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What’s the difference between running a church and running a religious business? The Internal Revenue Service is happy to pretend that there isn’t one, NPR’s John Burnett found in a two-part investigation:

Televangelists have a choice when they deal with the IRS. Some, like Pat Robertson and Billy Graham, register as religious organizations. They’re exempt from most taxes but still must file disclosure reports showing how they make and spend their money.
Daystar [one the largest religious TV networks in America] and dozens of others call themselves churches, which enjoy the greatest protection and privacy of all nonprofit organizations in America.
Churches avoid not only taxes, but any requirement to disclose their finances. And, as NPR has learned, for the past five years churches have avoided virtually any scrutiny whatsoever from the federal government’s tax authority.

Most likely, the IRS is skittish about provoking the ire of America’s churchgoers and the wrath of the religious conservatives who make up a large faction of the U.S. Congress. So it lets churches (and “churches”) do almost whatever they want, without meaningful oversight.

The Church Audit Procedures Act states that a high-ranking Treasury Department official must sign off if the IRS demands a church’s records. But since a court ruling in 2009, the IRS has not changed the law to specify who that high-ranking official should be. And here’s the catch: Until that happens, there’s no one in the government to authorize a church audit.

NPR asked the IRS about why there have been, as far as we know, no church audits for the past five years, but the agency declined to comment.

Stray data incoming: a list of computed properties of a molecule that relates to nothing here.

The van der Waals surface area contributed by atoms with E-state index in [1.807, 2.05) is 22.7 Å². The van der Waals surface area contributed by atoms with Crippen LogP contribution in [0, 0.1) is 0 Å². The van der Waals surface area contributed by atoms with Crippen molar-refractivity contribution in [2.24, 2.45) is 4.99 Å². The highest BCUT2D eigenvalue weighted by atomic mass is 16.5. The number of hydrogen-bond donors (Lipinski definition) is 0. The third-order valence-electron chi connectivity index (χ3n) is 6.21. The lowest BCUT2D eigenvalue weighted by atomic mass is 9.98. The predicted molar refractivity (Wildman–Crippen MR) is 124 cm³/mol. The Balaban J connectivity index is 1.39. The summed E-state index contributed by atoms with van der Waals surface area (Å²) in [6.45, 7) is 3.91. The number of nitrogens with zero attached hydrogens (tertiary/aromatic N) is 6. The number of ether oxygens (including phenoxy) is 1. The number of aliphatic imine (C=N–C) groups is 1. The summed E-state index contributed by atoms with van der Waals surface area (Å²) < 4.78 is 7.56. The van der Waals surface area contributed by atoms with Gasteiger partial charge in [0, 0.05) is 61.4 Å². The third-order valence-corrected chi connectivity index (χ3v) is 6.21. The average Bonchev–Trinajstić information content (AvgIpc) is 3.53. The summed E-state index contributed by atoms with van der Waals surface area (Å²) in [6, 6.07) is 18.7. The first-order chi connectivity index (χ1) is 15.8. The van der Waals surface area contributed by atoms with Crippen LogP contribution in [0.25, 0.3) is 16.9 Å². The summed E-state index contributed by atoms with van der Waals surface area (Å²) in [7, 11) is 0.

Burnett uncovered loads of hanky-panky when he took a closer look at Daystar’s financial practices. For instance, Daystar’s marketing director says that Daystar is a church for sure, as the broadcaster frequently

… conducts marriages, funerals, baptisms and communions just like any other church. Yet former employees interviewed by NPR said they could not recall a single instance of this happening.

As seems to be the norm in televangelist country, Daystar’s founders, Marcus and Joni Lamb, preach the prosperity gospel and like to spend their donors’ money on things like private jets and ostentatious mansions. NPR also found that

Daystar spent nondonation ministry income on expenses that included $572,154 in sponsorship and expenses for a Christian NASCAR driver named Blake Koch; a $2.3 million loan to the Rev. Frank Harber, Lamb’s former special assistant and golfing buddy, to start a church that defaulted on the loan; and $97,320 spent at retail bookstores to buy up copies of Joni Lamb’s autobiography, Surrender All, helping to drive it onto a best-sellers list.

Maybe that’s where Pastor Mark Driscoll got the idea.
And as you would expect, there’s no one to rein in the questionable expenditures of a televangelism “church.” Daystar’s board of directors is an incestuous group indeed. As is the case with its rival, Trinity Broadcasting,

[c]ourt records from 2010 show the [Daystar] board of directors was composed entirely of Lamb family members and their lawyer — a structure the Evangelical Council for Financial Accountability considers bad governance.

There’s much more that’s remarkable about Burnett’s fine reports. The shenanigans he uncovers may fall short of fraud, but it’s clear that religi-businesses like Daystar thrive on dishonesty, financial gimmickry, and questionable ethics — to the detriment of donors, regular taxpayers, and the legacy of the savior whom Joni and Marcus Lamb claim to serve.